04.04.2011 -

Website raises curtain on celebration of World Press Freedom Day 2011 in the United States

The international celebration of World Press Freedom Day 2011 has been kicked off with the opening of the WPFD 2011 website for one of this year's key events, an international conference on 21st Century Media: New Frontiers, New Barriers to be held in the United States of America (Washington, DC) from 1 to 3 May.

The 2011 UNESCO Guillermo Cano World Press Freedom Prize honouring an outstanding contributor to the defence of press freedom, particularly in the face of danger, will be awarded on World Press Freedom Day, 3 May, as part of the Washington event.

 

The website features the agenda of the conference and registration form for members of the public wishing to attend this gathering. The programme for the conference includes dynamic conversations, informative presentations and commemorative events to be held at the Newseum, the National Press Club, and other venues in Washington, DC.

 

This year also marks the 20th anniversary of the Windhoek Declaration promoting free and pluralistic media as essential to democracy and fundamental human rights. On 4 May, UNESCO Director-General Irina Bokova will join United Nations Secretary-General Ban Ki-moon and other personalities at United Nations headquarters in New York to celebrate the anniversary.They will attend a round-table discussion on the development of free and pluralistic media on the African continent over the two decades since the Windhoek Declaration.

 

The Director-General of UNESCO, Irina Bokova, said, "The programme for World Press Freedom Day 2011 is designed to foster a global conversation around some of the most important questions of our time and to support people around the world who are on the front lines working to advance free expression. Together, we will explore both the opportunities and threats to freedom of the press brought by new technologies and social networks. World Press Freedom Day 2011 will offer a forum for media freedom advocates, journalists, and policymakers to tackle these challenges and keep them on the global agenda."

 

The United Nations Education, Scientific, and Cultural Organization (UNESCO) organizes World Press Freedom Day commemorations to celebrate the fundamental principles of media freedom, assess long-standing and emerging threats to these free expression rights and pay tribute to journalists and activists who have risked their safety to advance the public's access to news and information. The 2011 edition is organised by UNESCO, the U.S State Department and over 20 civil society partners, including the UN Foundation and the John S. and James L. Knight Foundation.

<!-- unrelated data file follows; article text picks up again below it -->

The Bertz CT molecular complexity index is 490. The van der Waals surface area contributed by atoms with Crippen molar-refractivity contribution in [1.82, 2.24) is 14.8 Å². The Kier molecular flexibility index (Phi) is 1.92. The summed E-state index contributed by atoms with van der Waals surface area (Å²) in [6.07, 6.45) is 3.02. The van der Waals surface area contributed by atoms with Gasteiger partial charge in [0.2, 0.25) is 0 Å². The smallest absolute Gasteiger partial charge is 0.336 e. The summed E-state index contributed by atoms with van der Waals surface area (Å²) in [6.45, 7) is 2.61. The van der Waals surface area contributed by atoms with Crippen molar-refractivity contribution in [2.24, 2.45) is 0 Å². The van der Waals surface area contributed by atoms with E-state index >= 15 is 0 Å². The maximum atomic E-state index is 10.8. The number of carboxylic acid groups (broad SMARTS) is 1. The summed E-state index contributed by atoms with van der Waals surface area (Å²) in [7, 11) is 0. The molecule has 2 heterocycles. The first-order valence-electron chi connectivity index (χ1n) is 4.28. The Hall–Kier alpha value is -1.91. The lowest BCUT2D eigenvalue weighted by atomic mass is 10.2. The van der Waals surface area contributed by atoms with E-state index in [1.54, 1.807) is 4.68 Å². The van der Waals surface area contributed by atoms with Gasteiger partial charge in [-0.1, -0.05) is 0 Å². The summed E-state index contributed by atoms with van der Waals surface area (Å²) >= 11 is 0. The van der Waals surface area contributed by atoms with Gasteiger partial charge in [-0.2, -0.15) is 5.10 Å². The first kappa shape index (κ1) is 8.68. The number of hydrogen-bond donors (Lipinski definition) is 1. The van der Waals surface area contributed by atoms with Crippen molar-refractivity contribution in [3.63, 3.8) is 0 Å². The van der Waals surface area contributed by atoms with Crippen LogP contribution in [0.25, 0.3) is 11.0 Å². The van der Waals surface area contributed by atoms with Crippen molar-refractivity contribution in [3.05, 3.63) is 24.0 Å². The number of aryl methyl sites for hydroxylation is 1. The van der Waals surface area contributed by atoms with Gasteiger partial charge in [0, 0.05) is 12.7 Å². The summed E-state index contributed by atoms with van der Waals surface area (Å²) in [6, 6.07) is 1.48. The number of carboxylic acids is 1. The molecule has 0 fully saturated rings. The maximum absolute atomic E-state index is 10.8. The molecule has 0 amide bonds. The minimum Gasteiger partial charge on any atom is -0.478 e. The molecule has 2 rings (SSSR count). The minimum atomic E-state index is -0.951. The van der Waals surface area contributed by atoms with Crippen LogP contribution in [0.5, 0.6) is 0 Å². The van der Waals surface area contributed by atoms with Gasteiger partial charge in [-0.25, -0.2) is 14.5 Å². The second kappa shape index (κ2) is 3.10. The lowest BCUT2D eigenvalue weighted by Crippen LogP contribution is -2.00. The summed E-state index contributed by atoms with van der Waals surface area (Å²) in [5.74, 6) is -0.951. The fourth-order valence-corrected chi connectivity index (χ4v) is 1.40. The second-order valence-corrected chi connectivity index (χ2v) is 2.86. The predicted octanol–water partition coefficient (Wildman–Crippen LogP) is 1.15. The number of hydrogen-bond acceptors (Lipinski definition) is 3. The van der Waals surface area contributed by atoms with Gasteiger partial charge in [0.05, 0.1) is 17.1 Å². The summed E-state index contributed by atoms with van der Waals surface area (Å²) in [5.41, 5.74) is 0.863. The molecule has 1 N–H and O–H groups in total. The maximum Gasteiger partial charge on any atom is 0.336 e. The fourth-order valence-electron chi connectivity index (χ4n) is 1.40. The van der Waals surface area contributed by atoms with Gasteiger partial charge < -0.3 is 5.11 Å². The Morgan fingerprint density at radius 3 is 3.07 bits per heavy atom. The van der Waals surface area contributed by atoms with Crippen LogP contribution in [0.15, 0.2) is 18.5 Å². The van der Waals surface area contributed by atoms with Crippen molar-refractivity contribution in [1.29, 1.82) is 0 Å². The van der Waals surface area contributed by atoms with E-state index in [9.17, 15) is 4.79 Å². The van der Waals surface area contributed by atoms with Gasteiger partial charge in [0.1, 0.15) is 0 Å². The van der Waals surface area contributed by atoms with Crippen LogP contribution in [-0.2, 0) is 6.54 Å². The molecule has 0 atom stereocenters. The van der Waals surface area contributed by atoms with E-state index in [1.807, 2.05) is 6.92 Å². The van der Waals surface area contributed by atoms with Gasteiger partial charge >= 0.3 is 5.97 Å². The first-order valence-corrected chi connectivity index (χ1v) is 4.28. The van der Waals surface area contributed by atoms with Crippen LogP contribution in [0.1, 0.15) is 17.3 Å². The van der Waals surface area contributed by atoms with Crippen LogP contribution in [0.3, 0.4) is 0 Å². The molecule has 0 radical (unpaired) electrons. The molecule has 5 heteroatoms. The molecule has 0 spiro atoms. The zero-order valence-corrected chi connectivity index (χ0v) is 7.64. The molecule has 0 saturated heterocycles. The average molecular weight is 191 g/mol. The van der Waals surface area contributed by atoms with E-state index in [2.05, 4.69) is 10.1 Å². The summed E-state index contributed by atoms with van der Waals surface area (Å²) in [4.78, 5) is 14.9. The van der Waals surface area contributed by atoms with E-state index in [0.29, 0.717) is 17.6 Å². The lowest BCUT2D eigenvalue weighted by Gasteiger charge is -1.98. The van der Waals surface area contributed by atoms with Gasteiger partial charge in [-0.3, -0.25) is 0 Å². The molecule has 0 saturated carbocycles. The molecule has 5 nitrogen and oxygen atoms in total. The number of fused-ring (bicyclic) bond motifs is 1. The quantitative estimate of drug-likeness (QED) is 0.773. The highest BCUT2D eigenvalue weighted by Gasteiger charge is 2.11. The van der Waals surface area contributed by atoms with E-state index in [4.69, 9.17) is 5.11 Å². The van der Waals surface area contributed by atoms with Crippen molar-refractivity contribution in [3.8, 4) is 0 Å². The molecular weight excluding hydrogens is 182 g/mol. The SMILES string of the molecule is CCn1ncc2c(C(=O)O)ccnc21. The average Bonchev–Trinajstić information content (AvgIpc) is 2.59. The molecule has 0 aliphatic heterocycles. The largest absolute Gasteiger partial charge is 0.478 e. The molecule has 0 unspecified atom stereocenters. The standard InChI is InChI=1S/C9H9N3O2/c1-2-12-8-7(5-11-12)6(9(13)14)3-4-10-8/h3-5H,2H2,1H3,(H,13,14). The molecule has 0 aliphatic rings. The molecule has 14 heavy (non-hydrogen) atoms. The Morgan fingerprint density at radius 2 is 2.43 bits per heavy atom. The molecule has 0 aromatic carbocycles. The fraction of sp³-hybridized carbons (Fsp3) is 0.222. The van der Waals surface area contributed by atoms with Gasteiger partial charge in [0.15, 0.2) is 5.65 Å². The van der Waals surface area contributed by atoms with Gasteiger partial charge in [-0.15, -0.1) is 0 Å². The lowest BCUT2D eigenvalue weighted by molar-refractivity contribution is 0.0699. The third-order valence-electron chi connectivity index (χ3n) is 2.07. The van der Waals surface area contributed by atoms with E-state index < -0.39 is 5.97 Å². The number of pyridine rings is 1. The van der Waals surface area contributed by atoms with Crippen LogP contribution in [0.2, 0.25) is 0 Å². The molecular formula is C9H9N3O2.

Keynote speakers at the Washington event will include Irina Bokova, U.S. Under Secretary of State for Public Diplomacy and Public Affairs Judith McHale, and U.S. Under Secretary of State for Democracy and Global Affairs Maria Otero. Among the more than 80 additional speakers are the leading voices on the front lines advancing and protecting press freedom around the world, including Wael Abbas, Blogger, Misr Digital (Egypt); Oscar Morales Guevara, Creator, Facebook group, "One Million Voices against FARC" (Colombia); Bob Woodward, Associate Editor, Washington Post; Xiao Qiang, Director, China Internet Project, UC-Berkeley; Founder and Editor, China Digital Times.

 

The events in Washington and New York are among the highlights of this year's commemorations for World Press Freedom Day, which will be celebrated in over 100 countries. Please click here for more information about international events.

About World Press Freedom Day

 

World Press Freedom Day is celebrated every year on 3 May worldwide. The United Nations Education, Scientific, and Cultural Organization (UNESCO) organizes World Press Freedom Day commemorations to celebrate the fundamental principles of press freedom; to evaluate press freedom, to defend the media from attacks on their independence and to pay tribute to journalists who have lost their lives in the line of duty. In December 1993, the UN General Assembly proclaimed 3 May as World Press Freedom Day. Since then, it has been celebrated each year on 3 May, the anniversary of the Declaration of Windhoek, a statement of free press principles as put together by newspaper journalists in Africa during a UNESCO seminar on "Promoting an Independent and Pluralistic African Press" in Windhoek, Namibia in 1991. The declaration calls for free, independent, pluralistic media worldwide characterizing free press as essential to democracy and a fundamental human right.




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